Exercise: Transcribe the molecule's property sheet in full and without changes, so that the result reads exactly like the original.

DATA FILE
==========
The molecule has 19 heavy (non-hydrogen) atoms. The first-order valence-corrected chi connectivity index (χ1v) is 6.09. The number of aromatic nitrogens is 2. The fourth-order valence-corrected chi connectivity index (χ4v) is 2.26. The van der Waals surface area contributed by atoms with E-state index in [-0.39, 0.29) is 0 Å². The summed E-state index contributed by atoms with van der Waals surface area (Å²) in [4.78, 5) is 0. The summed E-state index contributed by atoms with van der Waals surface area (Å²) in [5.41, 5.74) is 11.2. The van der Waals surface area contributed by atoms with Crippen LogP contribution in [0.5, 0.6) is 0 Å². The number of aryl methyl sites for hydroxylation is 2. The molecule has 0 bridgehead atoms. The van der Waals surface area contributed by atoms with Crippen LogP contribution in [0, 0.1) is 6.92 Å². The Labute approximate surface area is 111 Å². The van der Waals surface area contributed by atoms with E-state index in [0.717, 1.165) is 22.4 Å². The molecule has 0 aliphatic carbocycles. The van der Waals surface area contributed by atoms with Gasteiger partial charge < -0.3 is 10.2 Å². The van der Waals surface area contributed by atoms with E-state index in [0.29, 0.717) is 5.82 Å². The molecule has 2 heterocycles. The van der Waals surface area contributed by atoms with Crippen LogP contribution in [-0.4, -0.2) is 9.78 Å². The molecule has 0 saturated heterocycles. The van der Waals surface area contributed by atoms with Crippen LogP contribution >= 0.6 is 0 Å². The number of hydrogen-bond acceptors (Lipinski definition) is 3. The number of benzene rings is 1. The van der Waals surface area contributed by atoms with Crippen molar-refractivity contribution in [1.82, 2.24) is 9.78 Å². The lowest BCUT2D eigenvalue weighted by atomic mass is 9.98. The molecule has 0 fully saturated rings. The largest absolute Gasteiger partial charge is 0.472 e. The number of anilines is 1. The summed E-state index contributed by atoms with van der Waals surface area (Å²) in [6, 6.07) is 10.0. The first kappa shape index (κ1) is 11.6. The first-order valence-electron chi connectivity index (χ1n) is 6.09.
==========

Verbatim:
The molecule has 19 heavy (non-hydrogen) atoms. The first-order valence-corrected chi connectivity index (χ1v) is 6.09. The number of aromatic nitrogens is 2. The fourth-order valence-corrected chi connectivity index (χ4v) is 2.26. The van der Waals surface area contributed by atoms with E-state index in [-0.39, 0.29) is 0 Å². The summed E-state index contributed by atoms with van der Waals surface area (Å²) in [4.78, 5) is 0. The summed E-state index contributed by atoms with van der Waals surface area (Å²) in [5.41, 5.74) is 11.2. The van der Waals surface area contributed by atoms with Crippen LogP contribution in [0.5, 0.6) is 0 Å². The number of aryl methyl sites for hydroxylation is 2. The molecule has 0 bridgehead atoms. The van der Waals surface area contributed by atoms with Crippen LogP contribution in [0, 0.1) is 6.92 Å². The Labute approximate surface area is 111 Å². The van der Waals surface area contributed by atoms with E-state index in [0.717, 1.165) is 22.4 Å². The molecule has 0 aliphatic carbocycles. The van der Waals surface area contributed by atoms with Gasteiger partial charge < -0.3 is 10.2 Å². The van der Waals surface area contributed by atoms with E-state index in [0.29, 0.717) is 5.82 Å². The molecule has 2 heterocycles. The van der Waals surface area contributed by atoms with Crippen LogP contribution in [-0.4, -0.2) is 9.78 Å². The molecule has 0 saturated heterocycles. The van der Waals surface area contributed by atoms with Crippen LogP contribution >= 0.6 is 0 Å². The number of hydrogen-bond acceptors (Lipinski definition) is 3. The number of benzene rings is 1. The van der Waals surface area contributed by atoms with Crippen molar-refractivity contribution in [1.82, 2.24) is 9.78 Å². The lowest BCUT2D eigenvalue weighted by atomic mass is 9.98. The molecule has 0 fully saturated rings. The largest absolute Gasteiger partial charge is 0.472 e. The number of anilines is 1. The summed E-state index contributed by atoms with van der Waals surface area (Å²) in [6, 6.07) is 10.0. The first kappa shape index (κ1) is 11.6. The first-order valence-electron chi connectivity index (χ1n) is 6.09.